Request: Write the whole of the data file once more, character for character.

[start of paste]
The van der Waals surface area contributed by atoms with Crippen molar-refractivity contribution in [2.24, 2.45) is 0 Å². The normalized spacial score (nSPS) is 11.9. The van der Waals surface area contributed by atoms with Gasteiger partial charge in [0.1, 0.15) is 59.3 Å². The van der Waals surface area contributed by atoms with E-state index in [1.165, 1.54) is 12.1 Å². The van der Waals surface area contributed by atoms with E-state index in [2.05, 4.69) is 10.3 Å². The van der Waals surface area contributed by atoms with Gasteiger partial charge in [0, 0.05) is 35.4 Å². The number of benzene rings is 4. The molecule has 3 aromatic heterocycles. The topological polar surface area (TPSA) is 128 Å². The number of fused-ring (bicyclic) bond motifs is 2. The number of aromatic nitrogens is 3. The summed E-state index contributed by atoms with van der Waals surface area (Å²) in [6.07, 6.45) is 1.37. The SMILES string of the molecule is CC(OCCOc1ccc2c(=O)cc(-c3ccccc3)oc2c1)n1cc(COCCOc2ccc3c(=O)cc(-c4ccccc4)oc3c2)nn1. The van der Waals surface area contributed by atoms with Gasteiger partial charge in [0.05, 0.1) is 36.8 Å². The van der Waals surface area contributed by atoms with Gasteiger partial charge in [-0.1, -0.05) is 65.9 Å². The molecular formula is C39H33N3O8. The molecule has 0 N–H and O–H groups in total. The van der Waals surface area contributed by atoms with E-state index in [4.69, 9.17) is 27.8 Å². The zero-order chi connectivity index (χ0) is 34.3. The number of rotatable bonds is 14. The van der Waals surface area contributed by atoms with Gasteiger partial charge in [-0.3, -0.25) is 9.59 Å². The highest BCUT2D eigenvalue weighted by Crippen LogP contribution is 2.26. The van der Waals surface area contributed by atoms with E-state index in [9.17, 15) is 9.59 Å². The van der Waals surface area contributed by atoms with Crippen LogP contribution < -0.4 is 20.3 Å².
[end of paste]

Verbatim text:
The van der Waals surface area contributed by atoms with Crippen molar-refractivity contribution in [2.24, 2.45) is 0 Å². The normalized spacial score (nSPS) is 11.9. The van der Waals surface area contributed by atoms with Gasteiger partial charge in [0.1, 0.15) is 59.3 Å². The van der Waals surface area contributed by atoms with E-state index in [1.165, 1.54) is 12.1 Å². The van der Waals surface area contributed by atoms with E-state index in [2.05, 4.69) is 10.3 Å². The van der Waals surface area contributed by atoms with Gasteiger partial charge in [0, 0.05) is 35.4 Å². The number of benzene rings is 4. The molecule has 3 aromatic heterocycles. The topological polar surface area (TPSA) is 128 Å². The number of fused-ring (bicyclic) bond motifs is 2. The number of aromatic nitrogens is 3. The summed E-state index contributed by atoms with van der Waals surface area (Å²) in [6.07, 6.45) is 1.37. The SMILES string of the molecule is CC(OCCOc1ccc2c(=O)cc(-c3ccccc3)oc2c1)n1cc(COCCOc2ccc3c(=O)cc(-c4ccccc4)oc3c2)nn1. The van der Waals surface area contributed by atoms with Gasteiger partial charge in [0.05, 0.1) is 36.8 Å². The van der Waals surface area contributed by atoms with Gasteiger partial charge in [-0.1, -0.05) is 65.9 Å². The molecular formula is C39H33N3O8. The molecule has 0 N–H and O–H groups in total. The van der Waals surface area contributed by atoms with E-state index in [4.69, 9.17) is 27.8 Å². The zero-order chi connectivity index (χ0) is 34.3. The number of rotatable bonds is 14. The van der Waals surface area contributed by atoms with Gasteiger partial charge in [-0.3, -0.25) is 9.59 Å². The highest BCUT2D eigenvalue weighted by Crippen LogP contribution is 2.26. The van der Waals surface area contributed by atoms with E-state index in [9.17, 15) is 9.59 Å². The van der Waals surface area contributed by atoms with Crippen LogP contribution < -0.4 is 20.3 Å².